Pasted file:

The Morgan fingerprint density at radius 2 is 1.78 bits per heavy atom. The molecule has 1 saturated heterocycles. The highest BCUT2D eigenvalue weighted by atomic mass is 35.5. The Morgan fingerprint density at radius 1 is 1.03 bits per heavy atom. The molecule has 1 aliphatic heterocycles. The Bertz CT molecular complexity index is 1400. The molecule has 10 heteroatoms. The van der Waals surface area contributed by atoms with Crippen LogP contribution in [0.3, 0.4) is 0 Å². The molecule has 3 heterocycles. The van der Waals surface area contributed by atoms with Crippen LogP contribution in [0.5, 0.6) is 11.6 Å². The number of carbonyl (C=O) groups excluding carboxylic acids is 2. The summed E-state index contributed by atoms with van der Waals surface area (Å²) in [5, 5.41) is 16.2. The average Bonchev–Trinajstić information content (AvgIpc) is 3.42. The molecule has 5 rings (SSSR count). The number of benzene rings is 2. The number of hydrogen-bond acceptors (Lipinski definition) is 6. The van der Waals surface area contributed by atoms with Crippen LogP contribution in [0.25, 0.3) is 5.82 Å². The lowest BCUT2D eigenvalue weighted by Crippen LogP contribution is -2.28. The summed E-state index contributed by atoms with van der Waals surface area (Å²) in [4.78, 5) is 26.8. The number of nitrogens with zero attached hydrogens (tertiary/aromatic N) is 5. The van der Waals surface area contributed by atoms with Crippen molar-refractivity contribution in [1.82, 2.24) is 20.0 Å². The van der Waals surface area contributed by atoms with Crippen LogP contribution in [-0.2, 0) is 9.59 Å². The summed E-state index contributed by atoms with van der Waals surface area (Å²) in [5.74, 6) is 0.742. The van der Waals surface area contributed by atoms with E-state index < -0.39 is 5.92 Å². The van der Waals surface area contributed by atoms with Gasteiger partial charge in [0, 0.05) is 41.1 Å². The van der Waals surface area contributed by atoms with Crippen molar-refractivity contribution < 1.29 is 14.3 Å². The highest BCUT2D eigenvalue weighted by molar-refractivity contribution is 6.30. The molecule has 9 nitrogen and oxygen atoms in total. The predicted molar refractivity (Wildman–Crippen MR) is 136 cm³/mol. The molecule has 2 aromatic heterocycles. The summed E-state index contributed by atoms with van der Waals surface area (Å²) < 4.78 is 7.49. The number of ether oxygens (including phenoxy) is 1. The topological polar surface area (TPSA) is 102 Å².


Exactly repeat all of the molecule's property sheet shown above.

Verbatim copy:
The Morgan fingerprint density at radius 2 is 1.78 bits per heavy atom. The molecule has 1 saturated heterocycles. The highest BCUT2D eigenvalue weighted by atomic mass is 35.5. The Morgan fingerprint density at radius 1 is 1.03 bits per heavy atom. The molecule has 1 aliphatic heterocycles. The Bertz CT molecular complexity index is 1400. The molecule has 10 heteroatoms. The van der Waals surface area contributed by atoms with Crippen LogP contribution in [0.3, 0.4) is 0 Å². The molecule has 3 heterocycles. The van der Waals surface area contributed by atoms with Crippen LogP contribution in [0.5, 0.6) is 11.6 Å². The number of carbonyl (C=O) groups excluding carboxylic acids is 2. The summed E-state index contributed by atoms with van der Waals surface area (Å²) in [5, 5.41) is 16.2. The average Bonchev–Trinajstić information content (AvgIpc) is 3.42. The molecule has 5 rings (SSSR count). The number of benzene rings is 2. The number of hydrogen-bond acceptors (Lipinski definition) is 6. The van der Waals surface area contributed by atoms with Crippen LogP contribution in [0.25, 0.3) is 5.82 Å². The lowest BCUT2D eigenvalue weighted by Crippen LogP contribution is -2.28. The summed E-state index contributed by atoms with van der Waals surface area (Å²) in [4.78, 5) is 26.8. The number of nitrogens with zero attached hydrogens (tertiary/aromatic N) is 5. The van der Waals surface area contributed by atoms with Crippen molar-refractivity contribution in [1.82, 2.24) is 20.0 Å². The van der Waals surface area contributed by atoms with Crippen LogP contribution in [-0.2, 0) is 9.59 Å². The summed E-state index contributed by atoms with van der Waals surface area (Å²) in [5.74, 6) is 0.742. The van der Waals surface area contributed by atoms with E-state index < -0.39 is 5.92 Å². The van der Waals surface area contributed by atoms with Gasteiger partial charge in [0, 0.05) is 41.1 Å². The van der Waals surface area contributed by atoms with Crippen molar-refractivity contribution < 1.29 is 14.3 Å². The highest BCUT2D eigenvalue weighted by molar-refractivity contribution is 6.30. The molecule has 9 nitrogen and oxygen atoms in total. The predicted molar refractivity (Wildman–Crippen MR) is 136 cm³/mol. The molecule has 2 aromatic heterocycles. The summed E-state index contributed by atoms with van der Waals surface area (Å²) < 4.78 is 7.49. The number of ether oxygens (including phenoxy) is 1. The topological polar surface area (TPSA) is 102 Å².